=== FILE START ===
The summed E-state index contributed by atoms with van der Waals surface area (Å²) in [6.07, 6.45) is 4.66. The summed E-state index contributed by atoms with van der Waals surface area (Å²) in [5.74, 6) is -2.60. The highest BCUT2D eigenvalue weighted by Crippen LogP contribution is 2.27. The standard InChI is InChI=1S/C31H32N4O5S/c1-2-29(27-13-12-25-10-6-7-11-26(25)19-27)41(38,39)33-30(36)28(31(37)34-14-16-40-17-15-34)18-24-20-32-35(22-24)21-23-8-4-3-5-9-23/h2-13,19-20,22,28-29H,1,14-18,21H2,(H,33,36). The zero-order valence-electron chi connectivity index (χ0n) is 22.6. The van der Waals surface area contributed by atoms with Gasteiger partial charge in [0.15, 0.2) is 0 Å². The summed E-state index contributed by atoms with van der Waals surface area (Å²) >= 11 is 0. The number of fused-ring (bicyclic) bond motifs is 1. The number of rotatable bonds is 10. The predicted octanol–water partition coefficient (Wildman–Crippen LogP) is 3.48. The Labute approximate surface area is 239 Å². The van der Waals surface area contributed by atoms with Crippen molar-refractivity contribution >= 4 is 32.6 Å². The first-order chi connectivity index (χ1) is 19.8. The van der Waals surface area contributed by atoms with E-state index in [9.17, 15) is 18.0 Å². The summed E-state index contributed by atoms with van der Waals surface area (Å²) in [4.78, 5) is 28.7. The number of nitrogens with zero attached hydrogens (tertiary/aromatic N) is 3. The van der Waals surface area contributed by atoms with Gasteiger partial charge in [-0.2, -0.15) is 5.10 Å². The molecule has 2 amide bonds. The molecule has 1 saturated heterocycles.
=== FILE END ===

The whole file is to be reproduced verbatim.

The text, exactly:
The summed E-state index contributed by atoms with van der Waals surface area (Å²) in [6.07, 6.45) is 4.66. The summed E-state index contributed by atoms with van der Waals surface area (Å²) in [5.74, 6) is -2.60. The highest BCUT2D eigenvalue weighted by Crippen LogP contribution is 2.27. The standard InChI is InChI=1S/C31H32N4O5S/c1-2-29(27-13-12-25-10-6-7-11-26(25)19-27)41(38,39)33-30(36)28(31(37)34-14-16-40-17-15-34)18-24-20-32-35(22-24)21-23-8-4-3-5-9-23/h2-13,19-20,22,28-29H,1,14-18,21H2,(H,33,36). The zero-order valence-electron chi connectivity index (χ0n) is 22.6. The van der Waals surface area contributed by atoms with Gasteiger partial charge in [0.15, 0.2) is 0 Å². The summed E-state index contributed by atoms with van der Waals surface area (Å²) >= 11 is 0. The number of fused-ring (bicyclic) bond motifs is 1. The number of rotatable bonds is 10. The predicted octanol–water partition coefficient (Wildman–Crippen LogP) is 3.48. The Labute approximate surface area is 239 Å². The van der Waals surface area contributed by atoms with Crippen molar-refractivity contribution >= 4 is 32.6 Å². The first-order chi connectivity index (χ1) is 19.8. The van der Waals surface area contributed by atoms with E-state index in [9.17, 15) is 18.0 Å². The summed E-state index contributed by atoms with van der Waals surface area (Å²) in [4.78, 5) is 28.7. The number of nitrogens with zero attached hydrogens (tertiary/aromatic N) is 3. The van der Waals surface area contributed by atoms with Gasteiger partial charge in [-0.2, -0.15) is 5.10 Å². The molecule has 2 amide bonds. The molecule has 1 saturated heterocycles.